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why still use C?

no this is no trollposting and please don't get it wrong but iam very
curious why people still use C instead of other languages especially C++.

i heard people say C++ is slower than C but i can't believe that. in pieces
of the application where speed really matters you can still use "normal"
functions or even static methods which is basically the same.

in C there arent the simplest things present like constants, each struct and
enum have to be prefixed with "struct" and "enum". iam sure there is much
more.

i don't get it why people program in C and faking OOP features(functi on
pointers in structs..) instead of using C++. are they simply masochists or
is there a logical reason?

i feel C has to benefit against C++.

--
cody

[Freeware, Games and Humor]
www.deutronium.de.vu || www.deutronium.tk
--
comp.lang.c.mod erated - moderation address: cl**@plethora.n et
Nov 13 '05
687 23922
CBFalconer wrote:
Keith Thompson wrote:

... snip ...

The macros look fine, but the casts are still unnecessary and
potentially dangerous. Why not just

#define NEW(type) \
(malloc(sizeof( type)))


To make it look more like a C++ new, why not:

#define NEW(var) (var = malloc(sizeof *var))
or
#define NEW(var, n) (var = malloc((n) * sizeof *var))


Maybe because that is not how _C++_ new works? You are thinking of a
different (nice) language.

Kurt Watzka
Nov 13 '05 #411
Dan Pop wrote:
Which prompts for the canonical c.l.c example
of why casting void pointers is evil:

int main(int arc, char* argv[]) {
char* p = (char*)malloc(1 0);
return 0;
}

is a perfect example of undefined behavior in C89.
Drop the cast and a diagnostic is required because an int value
(malloc's return value) is implicitly converted to a pointer value.
You are confused.
cat malloc89.c int main(int arc, char* argv[]) {
char* p = (char*)malloc(1 0);
return 0;
}
gcc -Wall -std=c89 -pedantic -O2 -o malloc89 malloc89.c malloc89.c: In function `main':
malloc89.c:2: warning: implicit declaration of function `malloc'
malloc89.c:2: warning: unused variable `p' ./malloc89
1. A good C compiler will issue a diagnostic message
if malloc has not been declared in the scope where it is used.

2. The C compiler will assume that malloc returns type int
if malloc has not breed declared in the scope where it is used.

3. The link editor will link in malloc which returns a void*.

4. The C compiler is going to apply the conversion
from int to char* in any case.
cat malloc89.c int main(int arc, char* argv[]) {
char* p = malloc(10);
return 0;
}
gcc -Wall -std=c89 -pedantic -O2 -o malloc89 malloc89.c

malloc89.c: In function `main':
malloc89.c:2: warning: implicit declaration of function `malloc'
malloc89.c:2: warning: initialization makes pointer from integer
without a cast
malloc89.c:2: warning: unused variable `p'

The "initializa tion makes pointer from integer without a cast" warning
is cryptic and misleading.

Omitting the explicit cast of the void* value returned by malloc
can only be viewed as an attempt to compensate for a deficiency
in an inferior C compiler.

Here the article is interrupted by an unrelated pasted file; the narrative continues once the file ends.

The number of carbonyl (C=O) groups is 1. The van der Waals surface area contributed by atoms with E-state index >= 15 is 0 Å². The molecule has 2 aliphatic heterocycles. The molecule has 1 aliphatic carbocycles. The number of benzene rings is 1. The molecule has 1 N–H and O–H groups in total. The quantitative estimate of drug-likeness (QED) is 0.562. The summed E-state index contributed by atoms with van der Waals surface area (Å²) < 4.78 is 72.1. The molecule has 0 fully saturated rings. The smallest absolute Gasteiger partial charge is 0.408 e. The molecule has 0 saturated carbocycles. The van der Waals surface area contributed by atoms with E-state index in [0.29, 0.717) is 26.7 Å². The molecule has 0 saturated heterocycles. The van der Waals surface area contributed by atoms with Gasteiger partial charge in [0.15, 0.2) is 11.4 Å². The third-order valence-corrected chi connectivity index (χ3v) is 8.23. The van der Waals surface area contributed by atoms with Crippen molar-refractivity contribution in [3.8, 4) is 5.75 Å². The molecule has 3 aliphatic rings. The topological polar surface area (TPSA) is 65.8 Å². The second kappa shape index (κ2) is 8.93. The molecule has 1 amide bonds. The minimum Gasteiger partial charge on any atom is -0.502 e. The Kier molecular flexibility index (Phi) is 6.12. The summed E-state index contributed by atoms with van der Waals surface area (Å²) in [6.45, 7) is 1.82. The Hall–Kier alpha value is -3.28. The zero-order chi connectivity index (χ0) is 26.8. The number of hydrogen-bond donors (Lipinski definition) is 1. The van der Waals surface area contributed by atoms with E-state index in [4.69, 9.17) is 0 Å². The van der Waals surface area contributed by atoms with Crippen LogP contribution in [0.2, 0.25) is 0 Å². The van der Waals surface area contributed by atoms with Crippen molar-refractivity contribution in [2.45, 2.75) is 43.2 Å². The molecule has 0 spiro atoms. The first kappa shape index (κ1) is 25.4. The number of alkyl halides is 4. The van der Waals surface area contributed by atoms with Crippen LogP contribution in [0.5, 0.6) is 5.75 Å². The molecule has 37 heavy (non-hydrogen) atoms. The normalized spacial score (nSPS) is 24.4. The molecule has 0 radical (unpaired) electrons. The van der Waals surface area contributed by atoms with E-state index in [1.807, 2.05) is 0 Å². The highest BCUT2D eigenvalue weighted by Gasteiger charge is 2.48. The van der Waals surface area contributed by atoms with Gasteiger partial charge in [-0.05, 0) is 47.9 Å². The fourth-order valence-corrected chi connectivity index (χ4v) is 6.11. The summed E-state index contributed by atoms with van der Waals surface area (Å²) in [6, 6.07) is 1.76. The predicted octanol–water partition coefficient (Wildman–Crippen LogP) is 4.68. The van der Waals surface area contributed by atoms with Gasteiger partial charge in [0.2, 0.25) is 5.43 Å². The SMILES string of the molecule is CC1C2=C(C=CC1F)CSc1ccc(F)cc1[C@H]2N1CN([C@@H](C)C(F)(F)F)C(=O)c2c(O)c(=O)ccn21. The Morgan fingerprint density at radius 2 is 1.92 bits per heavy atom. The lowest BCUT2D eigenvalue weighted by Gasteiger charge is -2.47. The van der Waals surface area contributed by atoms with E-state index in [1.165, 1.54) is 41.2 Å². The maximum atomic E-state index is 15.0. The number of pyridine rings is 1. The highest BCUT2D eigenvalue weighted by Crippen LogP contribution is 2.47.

Stop cobbling your C code. Use a better C compiler.

Nov 13 '05 #412
> I just tried the same test with the first 81 C modules I could find,
all of which are part of the same C89 program, and most of which have
been modified by me personally at least once, and reviewed by me
multiple times. This set was significantly cleaner with respect to C++
compilation than yours:

Yes: 79
No: 2


I've started using C99 features a while ago, so for me it's now
Yes: 0
No: all

But the older code suffers mostly from void *
Nov 13 '05 #413
"E. Robert Tisdale" <E.************ **@jpl.nasa.gov > writes:
Dan Pop wrote:
Which prompts for the canonical c.l.c example
of why casting void pointers is evil:

int main(int arc, char* argv[]) {
char* p = (char*)malloc(1 0);
return 0;
}

is a perfect example of undefined behavior in C89.
Drop the cast and a diagnostic is required because an int value
(malloc's return value) is implicitly converted to a pointer value.
You are confused.
> cat malloc89.c

int main(int arc, char* argv[]) {
char* p = (char*)malloc(1 0);
return 0;
}
> gcc -Wall -std=c89 -pedantic -O2 -o malloc89 malloc89.c

malloc89.c: In function `main':
malloc89.c:2: warning: implicit declaration of function `malloc'
malloc89.c:2: warning: unused variable `p'
> ./malloc89


1. A good C compiler will issue a diagnostic message
if malloc has not been declared in the scope where it is used.


Not all C compilers are good. No diagnostic is required.
2. The C compiler will assume that malloc returns type int
if malloc has not breed declared in the scope where it is used.
Right.
3. The link editor will link in malloc which returns a void*.
Right.
4. The C compiler is going to apply the conversion
from int to char* in any case.


No. If there's a prototype in scope, the value returned by malloc()
will be treated as void*, and will be implicitly (if there's no cast)
or explicitly (if there is) converted from void* to char*. If there's
no prototype in scope, the compiler will simply assume that the value
returned by malloc() is of type int, and, in the presence of a cast,
will apply some (possibly non-trivial) conversion from int to char*.
On many systems, this happens to work (for example, if int and char*
happen to be of the same size, and the calling convention returns
integers and pointers the same way).

--
Keith Thompson (The_Other_Keit h) ks*@cts.com <http://www.ghoti.net/~kst>
San Diego Supercomputer Center <*> <http://www.sdsc.edu/~kst>
Schroedinger does Shakespeare: "To be *and* not to be"
Nov 13 '05 #414
"E. Robert Tisdale" wrote:
....
> cat malloc89.c int main(int arc, char* argv[]) {
char* p = (char*)malloc(1 0);
return 0;
}

.... 4. The C compiler is going to apply the conversion
from int to char* in any case.


Without a valid prototype in scope, it converts fom int to char*. With a
valid prototype in scope, it converts void* to char*, which can be a
very different conversion (on the other hand, it can also be the exact
same conversion).
> cat malloc89.c

int main(int arc, char* argv[]) {
char* p = malloc(10);
return 0;
}
> gcc -Wall -std=c89 -pedantic -O2 -o malloc89 malloc89.c

malloc89.c: In function `main':
malloc89.c:2: warning: implicit declaration of function `malloc'
malloc89.c:2: warning: initialization makes pointer from integer
without a cast
malloc89.c:2: warning: unused variable `p'

The "initializa tion makes pointer from integer without a cast" warning